It is important to remember that mask mandates must continue to be followed in public spaces regardless of an individual’s vaccination status. While the activities listed in the new CDC guidance are considered low-risk for those who have been fully vaccinated, they are not completely without risk. We must continue to stay vigilant and protect our communities by using good judgement, and adhering to existing CDC guidelines like wearing masks correctly, washing hands, and social distancing.

Applications Open for Seattle Preschools

The City recently announced that applications are open for the Seattle Preschool Program. The 129 classrooms will serve over 2,000 children in Seattle and programming will be extended through the summer months to help mitigate learning loss from the past year dealing with the COVID-19 pandemic. There are 14 new sites for classrooms this year.

Essential Workers & Government Investments Panel

Last week, we got two pieces of incredible news; our City Attorney’s office successfully defending the hotel workers legislation I sponsored protecting healthcare for hotel workers and successfully defending hazard pay for grocery workers. If COVID-19 has taught us anything, it’s that investing in the health and safety of our most vulnerable populations, protects the community at large. And a huge thank you to our City Attorney Pete Holmes and his team for their incredible work!

Coincidentally, last week I also had the honor of participating in a Brookings Institute panel discussion with Pennsylvania Governor Tom Wolf on how we can use city and state policies to best protect essential workers. Hazard pay is one piece of the puzzle on adequately protecting essential workers; and those puzzle pieces include protective equipment, adequate staffing, affordable family healthcare benefits, paid time off, and early vaccine distribution. Many of these puzzle pieces shouldn’t just be in place because of a pandemic and I look forward to recovering from this public health emergency with some new baselines.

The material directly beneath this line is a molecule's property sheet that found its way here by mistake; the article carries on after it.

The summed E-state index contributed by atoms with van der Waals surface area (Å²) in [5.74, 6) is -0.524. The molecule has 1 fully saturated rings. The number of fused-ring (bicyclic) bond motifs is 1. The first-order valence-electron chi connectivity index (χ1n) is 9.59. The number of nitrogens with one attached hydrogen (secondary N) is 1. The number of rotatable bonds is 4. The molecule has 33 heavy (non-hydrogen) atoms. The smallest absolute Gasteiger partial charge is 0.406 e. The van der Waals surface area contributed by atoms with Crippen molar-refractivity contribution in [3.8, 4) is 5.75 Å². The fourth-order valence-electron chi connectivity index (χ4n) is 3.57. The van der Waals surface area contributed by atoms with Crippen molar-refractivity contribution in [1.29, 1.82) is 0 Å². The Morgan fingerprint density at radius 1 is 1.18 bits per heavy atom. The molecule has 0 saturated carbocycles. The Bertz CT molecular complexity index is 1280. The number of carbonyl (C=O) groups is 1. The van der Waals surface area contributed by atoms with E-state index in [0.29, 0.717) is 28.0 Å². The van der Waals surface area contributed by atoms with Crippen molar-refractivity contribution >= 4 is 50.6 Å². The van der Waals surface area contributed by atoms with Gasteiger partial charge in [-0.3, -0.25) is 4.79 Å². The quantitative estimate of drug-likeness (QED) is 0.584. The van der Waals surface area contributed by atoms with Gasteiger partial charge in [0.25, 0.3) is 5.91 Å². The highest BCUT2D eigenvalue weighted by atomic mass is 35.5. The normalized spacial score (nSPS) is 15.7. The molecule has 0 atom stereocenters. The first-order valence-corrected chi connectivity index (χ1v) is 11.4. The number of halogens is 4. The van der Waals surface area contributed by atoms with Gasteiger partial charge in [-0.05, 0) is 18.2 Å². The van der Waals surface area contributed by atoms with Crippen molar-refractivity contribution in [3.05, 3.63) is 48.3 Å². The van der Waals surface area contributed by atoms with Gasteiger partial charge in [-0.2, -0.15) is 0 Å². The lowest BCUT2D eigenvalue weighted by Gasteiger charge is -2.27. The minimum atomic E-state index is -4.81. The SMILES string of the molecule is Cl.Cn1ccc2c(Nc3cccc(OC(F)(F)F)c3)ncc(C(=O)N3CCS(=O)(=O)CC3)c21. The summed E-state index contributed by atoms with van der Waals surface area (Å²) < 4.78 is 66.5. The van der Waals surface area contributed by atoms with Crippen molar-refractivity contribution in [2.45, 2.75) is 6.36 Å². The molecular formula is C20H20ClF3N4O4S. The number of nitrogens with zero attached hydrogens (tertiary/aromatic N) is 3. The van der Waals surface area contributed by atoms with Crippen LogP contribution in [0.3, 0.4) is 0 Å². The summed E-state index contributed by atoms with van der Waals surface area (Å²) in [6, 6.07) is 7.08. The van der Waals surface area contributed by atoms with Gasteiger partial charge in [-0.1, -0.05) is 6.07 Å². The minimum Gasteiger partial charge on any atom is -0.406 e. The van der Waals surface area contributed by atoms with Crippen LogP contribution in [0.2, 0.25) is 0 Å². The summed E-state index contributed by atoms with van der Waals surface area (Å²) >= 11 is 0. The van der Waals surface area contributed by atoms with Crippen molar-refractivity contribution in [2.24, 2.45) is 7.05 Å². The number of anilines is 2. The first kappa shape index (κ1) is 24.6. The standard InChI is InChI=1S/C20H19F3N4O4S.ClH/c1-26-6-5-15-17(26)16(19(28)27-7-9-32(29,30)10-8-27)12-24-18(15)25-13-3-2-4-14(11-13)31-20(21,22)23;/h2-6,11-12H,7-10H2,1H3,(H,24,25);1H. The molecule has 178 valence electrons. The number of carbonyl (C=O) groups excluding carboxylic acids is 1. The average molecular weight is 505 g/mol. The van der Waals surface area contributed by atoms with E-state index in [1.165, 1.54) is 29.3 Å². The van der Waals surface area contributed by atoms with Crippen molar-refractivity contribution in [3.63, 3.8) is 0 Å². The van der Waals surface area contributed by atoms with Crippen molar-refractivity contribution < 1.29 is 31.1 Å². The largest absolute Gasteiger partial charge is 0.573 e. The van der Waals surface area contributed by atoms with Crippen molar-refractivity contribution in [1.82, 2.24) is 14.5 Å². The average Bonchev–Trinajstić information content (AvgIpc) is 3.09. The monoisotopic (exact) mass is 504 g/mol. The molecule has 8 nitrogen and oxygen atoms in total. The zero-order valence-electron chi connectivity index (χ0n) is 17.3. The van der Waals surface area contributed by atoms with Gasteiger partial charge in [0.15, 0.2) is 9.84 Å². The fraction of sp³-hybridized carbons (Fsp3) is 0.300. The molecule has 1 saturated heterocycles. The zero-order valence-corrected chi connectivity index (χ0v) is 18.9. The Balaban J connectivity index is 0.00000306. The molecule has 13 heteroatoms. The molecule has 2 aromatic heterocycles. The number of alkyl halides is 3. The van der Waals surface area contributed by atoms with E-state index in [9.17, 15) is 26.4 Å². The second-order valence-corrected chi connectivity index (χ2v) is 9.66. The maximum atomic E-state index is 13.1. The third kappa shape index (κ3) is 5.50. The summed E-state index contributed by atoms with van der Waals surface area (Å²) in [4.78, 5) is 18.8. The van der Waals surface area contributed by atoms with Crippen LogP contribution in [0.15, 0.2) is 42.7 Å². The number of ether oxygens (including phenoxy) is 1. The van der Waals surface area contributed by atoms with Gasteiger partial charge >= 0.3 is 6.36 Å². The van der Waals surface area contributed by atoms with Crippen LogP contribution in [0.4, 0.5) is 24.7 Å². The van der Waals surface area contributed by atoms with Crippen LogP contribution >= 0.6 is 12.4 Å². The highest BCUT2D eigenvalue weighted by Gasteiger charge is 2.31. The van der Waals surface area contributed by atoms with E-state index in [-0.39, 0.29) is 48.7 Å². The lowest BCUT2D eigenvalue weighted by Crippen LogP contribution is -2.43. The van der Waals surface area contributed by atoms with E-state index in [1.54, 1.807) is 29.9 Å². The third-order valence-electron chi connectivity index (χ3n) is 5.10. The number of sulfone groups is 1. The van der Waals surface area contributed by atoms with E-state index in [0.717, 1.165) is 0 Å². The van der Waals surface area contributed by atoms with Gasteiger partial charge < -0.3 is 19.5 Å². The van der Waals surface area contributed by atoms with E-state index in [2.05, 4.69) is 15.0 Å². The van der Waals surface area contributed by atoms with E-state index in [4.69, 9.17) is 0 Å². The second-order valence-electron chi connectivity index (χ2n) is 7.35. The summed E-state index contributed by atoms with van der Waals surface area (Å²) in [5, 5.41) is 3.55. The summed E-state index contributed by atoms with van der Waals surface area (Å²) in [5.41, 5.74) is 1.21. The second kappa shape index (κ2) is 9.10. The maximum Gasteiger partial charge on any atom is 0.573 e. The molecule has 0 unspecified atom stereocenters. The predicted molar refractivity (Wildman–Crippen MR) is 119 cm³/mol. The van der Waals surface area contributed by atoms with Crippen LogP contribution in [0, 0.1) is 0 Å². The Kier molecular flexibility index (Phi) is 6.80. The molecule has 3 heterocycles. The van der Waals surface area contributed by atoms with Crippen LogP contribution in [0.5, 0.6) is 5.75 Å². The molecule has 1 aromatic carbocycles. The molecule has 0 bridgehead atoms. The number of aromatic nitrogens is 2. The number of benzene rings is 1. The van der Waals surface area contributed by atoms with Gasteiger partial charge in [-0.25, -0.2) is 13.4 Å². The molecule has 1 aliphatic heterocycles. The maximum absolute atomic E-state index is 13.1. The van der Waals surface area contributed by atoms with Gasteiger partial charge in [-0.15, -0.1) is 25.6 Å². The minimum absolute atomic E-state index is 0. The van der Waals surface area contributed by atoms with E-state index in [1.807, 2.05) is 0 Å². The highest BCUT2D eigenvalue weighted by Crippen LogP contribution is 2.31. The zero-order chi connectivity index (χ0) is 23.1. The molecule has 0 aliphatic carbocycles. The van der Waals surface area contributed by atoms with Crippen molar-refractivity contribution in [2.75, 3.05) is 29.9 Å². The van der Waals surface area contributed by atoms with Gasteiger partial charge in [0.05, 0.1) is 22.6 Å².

Applications Open For Community-Led Public Safety

Last year Council made an investment of $10 million for community safety, the intention of this investment was to create a spending plan for community safety, that will invest in the capacity of organizations building community safety from the ground up to end violence and reduce crime in Seattle neighborhoods, called Community Safety Capacity Building.

The legislation makes it possible for the Human Services Department to award $10.4 million to strengthen organizations that provide community-led public safety initiatives. A request for Proposals (RFP) has been issued with applications due by Friday, April 9. Priority will be given to Black, Indigenous, Latinx, Pacific Islander, and Immigrant and Refugee-led community groups, as they are most impacted by racism, systems of oppression, and harm from violence and the criminal legal system.